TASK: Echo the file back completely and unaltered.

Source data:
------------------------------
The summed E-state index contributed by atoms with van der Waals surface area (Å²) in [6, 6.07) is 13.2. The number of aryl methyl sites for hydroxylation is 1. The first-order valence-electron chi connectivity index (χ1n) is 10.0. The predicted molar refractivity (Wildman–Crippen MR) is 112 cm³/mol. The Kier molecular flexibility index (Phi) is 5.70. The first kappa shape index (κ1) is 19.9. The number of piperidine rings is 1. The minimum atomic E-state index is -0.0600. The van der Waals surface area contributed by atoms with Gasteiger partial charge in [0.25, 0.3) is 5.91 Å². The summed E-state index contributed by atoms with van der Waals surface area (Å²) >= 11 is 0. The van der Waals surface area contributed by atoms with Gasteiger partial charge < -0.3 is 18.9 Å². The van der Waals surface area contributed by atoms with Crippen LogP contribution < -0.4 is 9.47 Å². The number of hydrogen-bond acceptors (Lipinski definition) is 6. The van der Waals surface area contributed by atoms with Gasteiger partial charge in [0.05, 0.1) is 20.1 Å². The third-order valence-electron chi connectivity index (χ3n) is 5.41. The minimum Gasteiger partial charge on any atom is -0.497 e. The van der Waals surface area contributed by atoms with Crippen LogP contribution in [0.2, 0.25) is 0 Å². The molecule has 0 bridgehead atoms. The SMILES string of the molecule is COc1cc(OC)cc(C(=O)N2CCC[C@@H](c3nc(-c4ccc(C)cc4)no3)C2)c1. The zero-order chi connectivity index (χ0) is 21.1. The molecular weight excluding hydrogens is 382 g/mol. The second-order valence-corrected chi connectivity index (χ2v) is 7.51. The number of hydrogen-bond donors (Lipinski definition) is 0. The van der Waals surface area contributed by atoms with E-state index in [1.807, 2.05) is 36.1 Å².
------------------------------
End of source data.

The summed E-state index contributed by atoms with van der Waals surface area (Å²) in [6, 6.07) is 13.2. The number of aryl methyl sites for hydroxylation is 1. The first-order valence-electron chi connectivity index (χ1n) is 10.0. The predicted molar refractivity (Wildman–Crippen MR) is 112 cm³/mol. The Kier molecular flexibility index (Phi) is 5.70. The first kappa shape index (κ1) is 19.9. The number of piperidine rings is 1. The minimum atomic E-state index is -0.0600. The van der Waals surface area contributed by atoms with Gasteiger partial charge in [0.25, 0.3) is 5.91 Å². The summed E-state index contributed by atoms with van der Waals surface area (Å²) >= 11 is 0. The van der Waals surface area contributed by atoms with Gasteiger partial charge < -0.3 is 18.9 Å². The van der Waals surface area contributed by atoms with Crippen LogP contribution < -0.4 is 9.47 Å². The number of hydrogen-bond acceptors (Lipinski definition) is 6. The van der Waals surface area contributed by atoms with Gasteiger partial charge in [0.05, 0.1) is 20.1 Å². The third-order valence-electron chi connectivity index (χ3n) is 5.41. The minimum Gasteiger partial charge on any atom is -0.497 e. The van der Waals surface area contributed by atoms with Crippen LogP contribution in [0.2, 0.25) is 0 Å². The molecule has 0 bridgehead atoms. The SMILES string of the molecule is COc1cc(OC)cc(C(=O)N2CCC[C@@H](c3nc(-c4ccc(C)cc4)no3)C2)c1. The zero-order chi connectivity index (χ0) is 21.1. The molecular weight excluding hydrogens is 382 g/mol. The second-order valence-corrected chi connectivity index (χ2v) is 7.51. The number of hydrogen-bond donors (Lipinski definition) is 0. The van der Waals surface area contributed by atoms with E-state index in [1.807, 2.05) is 36.1 Å².